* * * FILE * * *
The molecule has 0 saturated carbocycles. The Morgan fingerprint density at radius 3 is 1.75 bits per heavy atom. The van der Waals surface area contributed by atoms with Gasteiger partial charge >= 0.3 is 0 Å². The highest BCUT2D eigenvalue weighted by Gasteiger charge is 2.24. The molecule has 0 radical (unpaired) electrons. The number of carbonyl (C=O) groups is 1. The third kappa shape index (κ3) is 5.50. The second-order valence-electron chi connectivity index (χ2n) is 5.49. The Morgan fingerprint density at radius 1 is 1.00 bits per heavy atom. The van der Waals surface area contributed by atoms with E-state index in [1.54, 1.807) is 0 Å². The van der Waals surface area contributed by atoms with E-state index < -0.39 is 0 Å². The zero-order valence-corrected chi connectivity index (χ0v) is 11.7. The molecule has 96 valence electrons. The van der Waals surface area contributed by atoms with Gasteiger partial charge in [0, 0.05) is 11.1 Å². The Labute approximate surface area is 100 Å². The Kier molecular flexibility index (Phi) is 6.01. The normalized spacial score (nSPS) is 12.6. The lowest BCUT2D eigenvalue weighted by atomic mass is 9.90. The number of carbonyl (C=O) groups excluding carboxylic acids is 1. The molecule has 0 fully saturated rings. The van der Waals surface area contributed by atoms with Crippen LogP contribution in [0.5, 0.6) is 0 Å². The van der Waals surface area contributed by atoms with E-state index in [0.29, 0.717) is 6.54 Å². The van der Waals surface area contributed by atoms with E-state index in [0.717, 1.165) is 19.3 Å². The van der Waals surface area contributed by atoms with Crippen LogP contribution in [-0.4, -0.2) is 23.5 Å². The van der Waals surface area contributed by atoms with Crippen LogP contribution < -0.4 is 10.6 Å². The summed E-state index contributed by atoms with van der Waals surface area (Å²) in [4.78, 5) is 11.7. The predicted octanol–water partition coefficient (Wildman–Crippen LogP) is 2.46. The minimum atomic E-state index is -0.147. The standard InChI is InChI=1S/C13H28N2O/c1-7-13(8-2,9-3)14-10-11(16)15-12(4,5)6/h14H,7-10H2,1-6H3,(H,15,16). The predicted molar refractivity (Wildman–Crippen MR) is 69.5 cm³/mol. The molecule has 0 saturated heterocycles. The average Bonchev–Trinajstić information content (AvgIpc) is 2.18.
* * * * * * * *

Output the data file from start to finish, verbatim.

The molecule has 0 saturated carbocycles. The Morgan fingerprint density at radius 3 is 1.75 bits per heavy atom. The van der Waals surface area contributed by atoms with Gasteiger partial charge >= 0.3 is 0 Å². The highest BCUT2D eigenvalue weighted by Gasteiger charge is 2.24. The molecule has 0 radical (unpaired) electrons. The number of carbonyl (C=O) groups is 1. The third kappa shape index (κ3) is 5.50. The second-order valence-electron chi connectivity index (χ2n) is 5.49. The Morgan fingerprint density at radius 1 is 1.00 bits per heavy atom. The van der Waals surface area contributed by atoms with E-state index in [1.54, 1.807) is 0 Å². The van der Waals surface area contributed by atoms with E-state index < -0.39 is 0 Å². The zero-order valence-corrected chi connectivity index (χ0v) is 11.7. The molecule has 96 valence electrons. The van der Waals surface area contributed by atoms with Gasteiger partial charge in [0, 0.05) is 11.1 Å². The Labute approximate surface area is 100 Å². The Kier molecular flexibility index (Phi) is 6.01. The normalized spacial score (nSPS) is 12.6. The lowest BCUT2D eigenvalue weighted by atomic mass is 9.90. The number of carbonyl (C=O) groups excluding carboxylic acids is 1. The molecule has 0 fully saturated rings. The van der Waals surface area contributed by atoms with Crippen LogP contribution in [0.5, 0.6) is 0 Å². The van der Waals surface area contributed by atoms with E-state index in [0.29, 0.717) is 6.54 Å². The van der Waals surface area contributed by atoms with E-state index in [0.717, 1.165) is 19.3 Å². The van der Waals surface area contributed by atoms with Crippen LogP contribution in [-0.4, -0.2) is 23.5 Å². The van der Waals surface area contributed by atoms with Crippen LogP contribution < -0.4 is 10.6 Å². The summed E-state index contributed by atoms with van der Waals surface area (Å²) in [4.78, 5) is 11.7. The predicted octanol–water partition coefficient (Wildman–Crippen LogP) is 2.46. The minimum atomic E-state index is -0.147. The standard InChI is InChI=1S/C13H28N2O/c1-7-13(8-2,9-3)14-10-11(16)15-12(4,5)6/h14H,7-10H2,1-6H3,(H,15,16). The predicted molar refractivity (Wildman–Crippen MR) is 69.5 cm³/mol. The molecule has 0 saturated heterocycles. The average Bonchev–Trinajstić information content (AvgIpc) is 2.18.